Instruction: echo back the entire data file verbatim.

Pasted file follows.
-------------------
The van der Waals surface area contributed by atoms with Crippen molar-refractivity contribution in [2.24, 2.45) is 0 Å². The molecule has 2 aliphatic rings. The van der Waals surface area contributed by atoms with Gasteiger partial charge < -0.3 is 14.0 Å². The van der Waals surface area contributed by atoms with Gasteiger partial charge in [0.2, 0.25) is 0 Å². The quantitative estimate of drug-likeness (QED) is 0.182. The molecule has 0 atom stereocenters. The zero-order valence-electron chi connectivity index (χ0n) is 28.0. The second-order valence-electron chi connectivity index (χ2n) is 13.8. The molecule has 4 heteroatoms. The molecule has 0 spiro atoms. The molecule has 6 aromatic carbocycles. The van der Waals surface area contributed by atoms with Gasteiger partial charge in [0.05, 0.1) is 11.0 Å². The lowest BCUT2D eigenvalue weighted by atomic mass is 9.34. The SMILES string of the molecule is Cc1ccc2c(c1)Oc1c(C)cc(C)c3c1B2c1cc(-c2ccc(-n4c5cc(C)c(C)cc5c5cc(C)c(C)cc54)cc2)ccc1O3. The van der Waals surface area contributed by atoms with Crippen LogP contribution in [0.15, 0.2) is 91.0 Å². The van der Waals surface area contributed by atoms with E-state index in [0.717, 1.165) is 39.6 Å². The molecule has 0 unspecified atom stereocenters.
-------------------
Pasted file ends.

The van der Waals surface area contributed by atoms with Crippen molar-refractivity contribution in [2.24, 2.45) is 0 Å². The molecule has 2 aliphatic rings. The van der Waals surface area contributed by atoms with Gasteiger partial charge < -0.3 is 14.0 Å². The van der Waals surface area contributed by atoms with Gasteiger partial charge in [0.2, 0.25) is 0 Å². The quantitative estimate of drug-likeness (QED) is 0.182. The molecule has 0 atom stereocenters. The zero-order valence-electron chi connectivity index (χ0n) is 28.0. The second-order valence-electron chi connectivity index (χ2n) is 13.8. The molecule has 4 heteroatoms. The molecule has 0 spiro atoms. The molecule has 6 aromatic carbocycles. The van der Waals surface area contributed by atoms with Gasteiger partial charge in [0.05, 0.1) is 11.0 Å². The lowest BCUT2D eigenvalue weighted by atomic mass is 9.34. The SMILES string of the molecule is Cc1ccc2c(c1)Oc1c(C)cc(C)c3c1B2c1cc(-c2ccc(-n4c5cc(C)c(C)cc5c5cc(C)c(C)cc54)cc2)ccc1O3. The van der Waals surface area contributed by atoms with Crippen LogP contribution in [0.15, 0.2) is 91.0 Å². The van der Waals surface area contributed by atoms with E-state index in [0.717, 1.165) is 39.6 Å². The molecule has 0 unspecified atom stereocenters.